I've been seeing more and more cases in which agencies are unnecessarily complicating their compliance with Section 106 of the National Historic Preservation Act, and disrespecting Indian tribes in the process, by getting all wrapped up in largely irrelevant nitpickery about the application of standards and procedures in whose development the tribes have had no part. And with all due respect for the tribes, I wonder why they're being so good-natured about this disrespect. If I were a tribe, I know I'd be sick to death of having federal and state officials decide whether and how places significant to me were (and were not) eligible for the National Register, and what kinds of data I'd be required to cough up in order to get the agencies to consider impacts on them. So I thought to myself, "OK, Self, if you were a tribe, what would you do?" And myself responded: "Assuming I'm a tribal government, I'd pass a resolution to send to all federal agencies and State Historic Preservation Officers, saying in essence: 'look, you arrogant dummies; WE are the only ones who can decide what's significant to us, and if you're going to pretend to respect our cultural values you'd bloody well better respect that.'"
So I tried to draft such a resolution, in proper resolution language, presented below. I have no pride of authorship, intend to retain no copyright, and invite any tribe that's interested to do with it as such tribe may desire.
RESOLUTION OF THE ________(TRIBE)________ TRIBAL COUNCIL
WHEREAS the ___(Name of Tribe)___ (Tribe) is a sovereign American Indian tribe entitled to government-to-government relations with the government of the United States of America; and
WHEREAS the government of the United States of America, including all agencies thereof, has a trust responsibility to manage tribal lands and tribal cultural and natural resources, including tangible and intangible cultural resources valued by the Tribe wherever such resources may occur, in a manner responsive to the interests of the Tribe and its members; and
WHEREAS the cultural values and spiritual beliefs of the Tribe are intimately related to its ancestral lands, to natural places, and to the plants, animals, and spiritual qualities of such lands and places; and
WHEREAS the government of the United States of America has created a system for addressing the impacts of its actions on land-related cultural values that is built around the eligibility of culturally important lands, water bodies, and other places for the National Register of Historic Places; and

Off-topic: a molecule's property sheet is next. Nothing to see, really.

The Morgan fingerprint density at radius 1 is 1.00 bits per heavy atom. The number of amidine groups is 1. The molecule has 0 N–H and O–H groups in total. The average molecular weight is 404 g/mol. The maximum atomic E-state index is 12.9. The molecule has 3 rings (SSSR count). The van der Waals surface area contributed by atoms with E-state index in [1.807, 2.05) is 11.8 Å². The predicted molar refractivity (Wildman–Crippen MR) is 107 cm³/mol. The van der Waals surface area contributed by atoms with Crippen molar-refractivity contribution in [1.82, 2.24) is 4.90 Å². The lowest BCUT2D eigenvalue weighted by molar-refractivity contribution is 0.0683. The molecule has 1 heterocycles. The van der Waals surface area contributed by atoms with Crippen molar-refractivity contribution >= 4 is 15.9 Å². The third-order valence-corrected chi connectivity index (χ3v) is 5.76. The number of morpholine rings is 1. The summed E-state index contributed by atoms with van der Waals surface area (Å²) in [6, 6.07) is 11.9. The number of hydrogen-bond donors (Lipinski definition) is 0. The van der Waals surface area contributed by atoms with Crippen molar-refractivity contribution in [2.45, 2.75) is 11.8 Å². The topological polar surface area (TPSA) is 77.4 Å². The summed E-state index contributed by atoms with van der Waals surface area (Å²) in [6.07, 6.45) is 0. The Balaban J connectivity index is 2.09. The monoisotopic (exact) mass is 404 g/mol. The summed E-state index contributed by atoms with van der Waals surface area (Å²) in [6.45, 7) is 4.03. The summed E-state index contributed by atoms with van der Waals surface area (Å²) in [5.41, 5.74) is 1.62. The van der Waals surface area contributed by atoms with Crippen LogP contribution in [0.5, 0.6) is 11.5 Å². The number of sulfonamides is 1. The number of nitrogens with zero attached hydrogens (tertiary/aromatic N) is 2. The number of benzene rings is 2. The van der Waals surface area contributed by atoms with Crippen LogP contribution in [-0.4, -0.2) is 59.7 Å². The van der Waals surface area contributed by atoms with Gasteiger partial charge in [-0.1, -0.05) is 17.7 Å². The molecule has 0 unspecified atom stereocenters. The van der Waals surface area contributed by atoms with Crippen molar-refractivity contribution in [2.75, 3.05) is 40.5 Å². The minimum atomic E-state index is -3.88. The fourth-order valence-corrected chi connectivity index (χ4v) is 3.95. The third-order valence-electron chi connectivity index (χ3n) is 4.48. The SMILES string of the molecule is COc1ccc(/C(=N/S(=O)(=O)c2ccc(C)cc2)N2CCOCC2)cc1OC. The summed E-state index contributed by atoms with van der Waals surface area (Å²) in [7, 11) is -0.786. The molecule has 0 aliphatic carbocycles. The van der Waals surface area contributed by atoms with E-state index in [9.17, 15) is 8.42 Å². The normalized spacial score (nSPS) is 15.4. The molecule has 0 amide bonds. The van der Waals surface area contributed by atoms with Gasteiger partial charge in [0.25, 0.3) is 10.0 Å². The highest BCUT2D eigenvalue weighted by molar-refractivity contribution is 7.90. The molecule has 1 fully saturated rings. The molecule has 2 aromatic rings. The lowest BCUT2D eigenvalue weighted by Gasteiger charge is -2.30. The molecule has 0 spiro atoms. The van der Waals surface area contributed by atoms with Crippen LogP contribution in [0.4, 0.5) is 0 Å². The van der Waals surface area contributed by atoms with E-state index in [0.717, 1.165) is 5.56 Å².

WHEREAS the regulations governing the National Register of Historic Places (36 CFR 60) were developed by the U.S. National Park Service without consultation with Indian tribes, and without evident consideration for tribal concerns; and
WHEREAS the Congress of the United States of America in 1992 added Sections 101(d)(6)(a) and (b) to the National Historic Preservation Act, reminding agencies of the United States government that places of religious and cultural importance to tribes could be eligible for the National Register of Historic Places and directing agencies to consult with tribes about the impacts of their actions and decisions on such places; and
WHEREAS under current regulations eligibility for the National Register is decided substantially by agencies of the U.S. government in consultation with State Historic Preservation Officers; and
WHEREAS it is fundamentally inconsistent with the principles of tribal sovereignty and the trust responsibility borne by agencies of the United States government toward Indian tribes for federal and state officials to decide on the eligibility of tribal places, and hence on the responsibility of agencies to consider the effects of their actions on such places;
NOW, THEREFORE, the _____(name of tribe)_____:
I. ASSERTS that all lands, water bodies, and other places it so identifies as historically, culturally, or spiritually important to the Tribe must, as a matter of the United States government’s trust responsibility toward the Tribe, be assumed by all federal agencies to be eligible for the National Register of Historic Places; and
II. INSISTS that all agencies of the United States government:
(a) Accept and respect the above assertion with reference to any land, water body, or other place identified by the Tribe as historically, culturally, or spiritually important;
(b) Respect tribal interests in and values ascribed by the Tribe and tribal members to such places;
(c) Consult in good faith with the Tribe to identify such places as may be affected by agency actions, approvals, and other decisions directly, indirectly, or as parts of a pattern of cumulative effects;
(d) Consult in good faith with the Tribe concerning potential impacts on such places as may arise from federal agency actions, approvals, or other decisions, seeking agreement with the Tribe about measures to avoid, reduce, compensate for, or otherwise mitigate any adverse effects on tribal cultural and spiritual values and interests; and
(e) Refrain from imposing regulatory or other standards and burdens on the identification and management of places important to the Tribe, or on consultation with the Tribe, to whose imposition the Tribe has not explicitly acceded, except where such standards or burdens are specifically enacted by the United States Congress.